♥~ 1942 – Jerome John Garcia was born at San Francisco, CA. Country, bluegrass and folk musician and a guitar player of remarkable ability, Garcia was the leading force behind the legendary Grateful Dead, the band that sustained a veritable industry for its legion of followers. He died Aug 9, 1995, at Forest Knolls, CA, ending a musical career that spanned more than three decades.
♥~ Tug of War: This grade school field day sport was a part of the Olympics between 1900 and 1920 and by all accounts never really left the play ground. The 1904 gold medal–winning American squad was representing the Milwaukee Athletic Club, which upon further investigation was actually composed of ringers recruited from Chicago. Imagine my surprise. Scandal struck again at the 1908 Games when the American squad protested that the police boots worn by the British pullers from the Liverpool Police team were equipped with illegal cleats for extra traction. When the protest failed, the American pullers left the Games in a huff. All told the British teams grabbed five medals to the Americans’ three before the sport fell off the program following the 1920 Games.
♥~ Basque Pelota: Making it’s solo appearance at the Paris Olympic Games (1900), Basque pelota, is a sport where two players use a curved basket to fling a ball against a wall in a racquetball-like game. Unfortunately when it was played at the Paris Games only two teams showed up to play the sport. A duo from Spain, beat a French pair in the Olympic Basque pelota match and won the gold medals. The score of the game was lost to history.
♥~ Croquet: This sport only saw action at the 1900 Paris Games before fading into Olympic oblivion. The host Frenchmen made the most of the opportunity, though; they claimed all seven medals awarded in the sport.
♥~ Roque: Give yourself an A+ if you know what roque is. As far as your El Morno host can figure out this sport is like croquet but played with short mallets on a hard rolled-sand court with a wall off of which players can bank the balls. The sport’s official rules tout it as “the most scientific outdoor sport in existence,” but it didn’t hold up so well at the Olympics. Roque debuted at the 1904 Games in St. Louis, Americans swept the medals, and the sport promptly disappeared.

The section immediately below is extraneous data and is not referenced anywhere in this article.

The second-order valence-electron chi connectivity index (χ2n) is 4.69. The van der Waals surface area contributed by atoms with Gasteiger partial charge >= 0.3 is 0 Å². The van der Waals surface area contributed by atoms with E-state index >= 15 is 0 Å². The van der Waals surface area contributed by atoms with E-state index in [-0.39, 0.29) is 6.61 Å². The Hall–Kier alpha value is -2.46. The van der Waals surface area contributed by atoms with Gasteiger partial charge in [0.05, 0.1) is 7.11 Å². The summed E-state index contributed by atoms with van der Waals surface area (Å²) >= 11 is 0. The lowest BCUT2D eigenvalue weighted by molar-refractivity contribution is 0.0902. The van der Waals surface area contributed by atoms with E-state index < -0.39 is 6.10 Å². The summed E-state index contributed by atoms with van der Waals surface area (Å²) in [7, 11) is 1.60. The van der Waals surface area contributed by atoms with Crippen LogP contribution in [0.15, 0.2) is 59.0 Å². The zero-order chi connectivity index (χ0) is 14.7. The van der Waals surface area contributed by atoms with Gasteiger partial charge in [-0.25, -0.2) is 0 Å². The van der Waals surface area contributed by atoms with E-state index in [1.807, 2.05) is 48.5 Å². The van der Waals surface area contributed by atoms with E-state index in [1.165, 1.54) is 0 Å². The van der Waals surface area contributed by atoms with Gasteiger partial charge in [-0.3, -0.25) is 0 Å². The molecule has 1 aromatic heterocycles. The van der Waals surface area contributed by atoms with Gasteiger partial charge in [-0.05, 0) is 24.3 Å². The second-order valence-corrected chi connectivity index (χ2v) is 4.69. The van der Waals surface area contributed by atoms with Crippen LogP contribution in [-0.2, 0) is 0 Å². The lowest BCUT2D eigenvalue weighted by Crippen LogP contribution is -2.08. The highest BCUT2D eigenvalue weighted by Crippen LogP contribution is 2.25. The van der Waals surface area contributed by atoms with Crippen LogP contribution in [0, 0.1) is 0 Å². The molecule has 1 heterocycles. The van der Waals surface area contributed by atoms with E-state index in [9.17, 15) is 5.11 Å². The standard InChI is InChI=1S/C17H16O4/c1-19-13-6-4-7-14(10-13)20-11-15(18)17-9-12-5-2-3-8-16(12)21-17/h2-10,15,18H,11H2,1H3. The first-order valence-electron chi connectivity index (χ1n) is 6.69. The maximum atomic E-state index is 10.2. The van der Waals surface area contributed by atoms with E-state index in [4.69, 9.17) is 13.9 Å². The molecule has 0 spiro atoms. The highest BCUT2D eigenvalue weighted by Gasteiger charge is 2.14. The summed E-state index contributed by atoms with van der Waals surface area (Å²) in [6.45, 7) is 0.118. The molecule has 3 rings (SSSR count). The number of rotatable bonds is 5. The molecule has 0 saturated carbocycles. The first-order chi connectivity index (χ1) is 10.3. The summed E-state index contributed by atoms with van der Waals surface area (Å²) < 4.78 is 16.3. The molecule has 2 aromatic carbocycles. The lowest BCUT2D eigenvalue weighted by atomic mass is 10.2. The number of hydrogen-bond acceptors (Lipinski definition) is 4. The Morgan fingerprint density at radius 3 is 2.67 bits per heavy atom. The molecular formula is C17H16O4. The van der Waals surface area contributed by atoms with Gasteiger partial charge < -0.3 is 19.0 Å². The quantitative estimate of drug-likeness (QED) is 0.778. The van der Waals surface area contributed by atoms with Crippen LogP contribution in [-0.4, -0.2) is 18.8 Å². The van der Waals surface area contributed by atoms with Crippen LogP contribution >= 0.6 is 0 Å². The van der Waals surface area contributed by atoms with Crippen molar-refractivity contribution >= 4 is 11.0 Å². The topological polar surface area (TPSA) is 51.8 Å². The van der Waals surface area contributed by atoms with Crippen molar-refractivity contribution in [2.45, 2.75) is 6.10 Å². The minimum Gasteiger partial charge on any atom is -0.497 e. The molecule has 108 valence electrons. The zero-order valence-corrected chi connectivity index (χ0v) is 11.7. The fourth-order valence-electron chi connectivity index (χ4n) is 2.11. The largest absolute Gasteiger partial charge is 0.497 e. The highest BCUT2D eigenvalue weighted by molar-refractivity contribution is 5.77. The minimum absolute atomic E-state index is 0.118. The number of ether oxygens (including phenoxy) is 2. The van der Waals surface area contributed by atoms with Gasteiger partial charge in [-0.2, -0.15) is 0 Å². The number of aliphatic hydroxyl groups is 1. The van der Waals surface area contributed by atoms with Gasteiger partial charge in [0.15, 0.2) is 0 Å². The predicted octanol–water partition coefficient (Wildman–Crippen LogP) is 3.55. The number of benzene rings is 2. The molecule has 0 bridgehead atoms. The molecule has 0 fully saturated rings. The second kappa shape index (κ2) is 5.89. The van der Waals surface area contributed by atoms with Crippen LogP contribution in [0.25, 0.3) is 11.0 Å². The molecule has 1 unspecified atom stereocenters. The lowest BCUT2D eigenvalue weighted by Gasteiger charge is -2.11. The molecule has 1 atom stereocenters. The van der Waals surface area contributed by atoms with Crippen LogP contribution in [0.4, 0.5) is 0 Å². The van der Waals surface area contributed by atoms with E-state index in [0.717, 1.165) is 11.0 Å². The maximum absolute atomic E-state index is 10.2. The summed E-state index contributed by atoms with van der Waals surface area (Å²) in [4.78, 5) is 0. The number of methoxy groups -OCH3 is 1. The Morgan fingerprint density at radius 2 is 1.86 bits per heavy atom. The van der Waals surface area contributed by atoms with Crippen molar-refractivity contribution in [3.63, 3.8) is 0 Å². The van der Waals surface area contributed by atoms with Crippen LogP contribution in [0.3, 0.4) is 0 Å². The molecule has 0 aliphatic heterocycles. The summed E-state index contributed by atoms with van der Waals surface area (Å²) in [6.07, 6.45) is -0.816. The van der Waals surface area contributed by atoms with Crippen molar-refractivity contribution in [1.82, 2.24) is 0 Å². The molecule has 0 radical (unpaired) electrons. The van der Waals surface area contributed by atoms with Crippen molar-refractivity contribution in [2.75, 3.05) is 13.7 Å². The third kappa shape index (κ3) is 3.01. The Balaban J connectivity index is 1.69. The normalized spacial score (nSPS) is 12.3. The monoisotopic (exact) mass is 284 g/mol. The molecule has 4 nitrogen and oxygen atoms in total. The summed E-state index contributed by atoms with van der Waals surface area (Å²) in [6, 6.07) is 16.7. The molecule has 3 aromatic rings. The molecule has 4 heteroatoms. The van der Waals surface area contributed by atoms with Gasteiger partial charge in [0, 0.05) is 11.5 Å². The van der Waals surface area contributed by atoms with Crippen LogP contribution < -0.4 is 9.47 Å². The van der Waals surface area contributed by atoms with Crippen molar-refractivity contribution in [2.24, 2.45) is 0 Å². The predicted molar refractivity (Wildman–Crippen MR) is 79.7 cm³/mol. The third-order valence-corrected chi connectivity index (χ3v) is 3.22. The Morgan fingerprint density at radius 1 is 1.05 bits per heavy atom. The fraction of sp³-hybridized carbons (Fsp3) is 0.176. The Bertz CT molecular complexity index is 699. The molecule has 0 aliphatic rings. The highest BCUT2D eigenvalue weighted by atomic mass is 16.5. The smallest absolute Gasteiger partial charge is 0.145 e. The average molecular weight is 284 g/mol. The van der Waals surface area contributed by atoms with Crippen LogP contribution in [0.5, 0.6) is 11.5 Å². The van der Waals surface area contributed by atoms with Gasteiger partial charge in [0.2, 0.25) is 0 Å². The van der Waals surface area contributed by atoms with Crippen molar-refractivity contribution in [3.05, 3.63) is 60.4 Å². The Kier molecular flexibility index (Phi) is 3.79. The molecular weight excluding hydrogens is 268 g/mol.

♥~ Golf: Golf made its Olympic debut in 1900, but it was poorly organized and lost in the shuffle of the Paris Exposition. Men played a 36-hole stroke-play tournament, which American Charles Sands won with a score of 167. Women played a 9-hole round, which American Margaret Ives Abbott won by two strokes with a 47. How poorly organized was the tournament? Abbott apparently never knew she was the first American woman to win an Olympic gold medal. She didn’t even know she’d played in the Olympics; she spent her whole life thinking she’d just won a little golf tournament in Paris.
Golf again received a slot on the program at the 1904 Games, albeit with a men’s team event taking the place of the women’s competition. Americans took five of the six medals available in team and singles events, with Canadian George Lyon’s gold in the singles the only blemish on their record. (This feat is admittedly less impressive when one considers that St. Louis hosted the games, meaning 74 of 77 golfers who entered were American.) Golf will return for the 2016 Games in Rio de Janeiro. (This portion of El Morno was dedicated to Odd Readers Debbie and Mike!
Did you watch the Olympics gymnastics and swimming last night? It was so exciting to watch! We tuned it on at exactly the right moment. Cole is disappointed that Olympic pingpong is not being televised–I have tried to be sympathetic but, between you and me, I’m not sure pingpong has a wide television following.
What has surprised you most about the Olympics this year, so far?
Rabbit! Rabbit! I think August is going to be a wonderful month!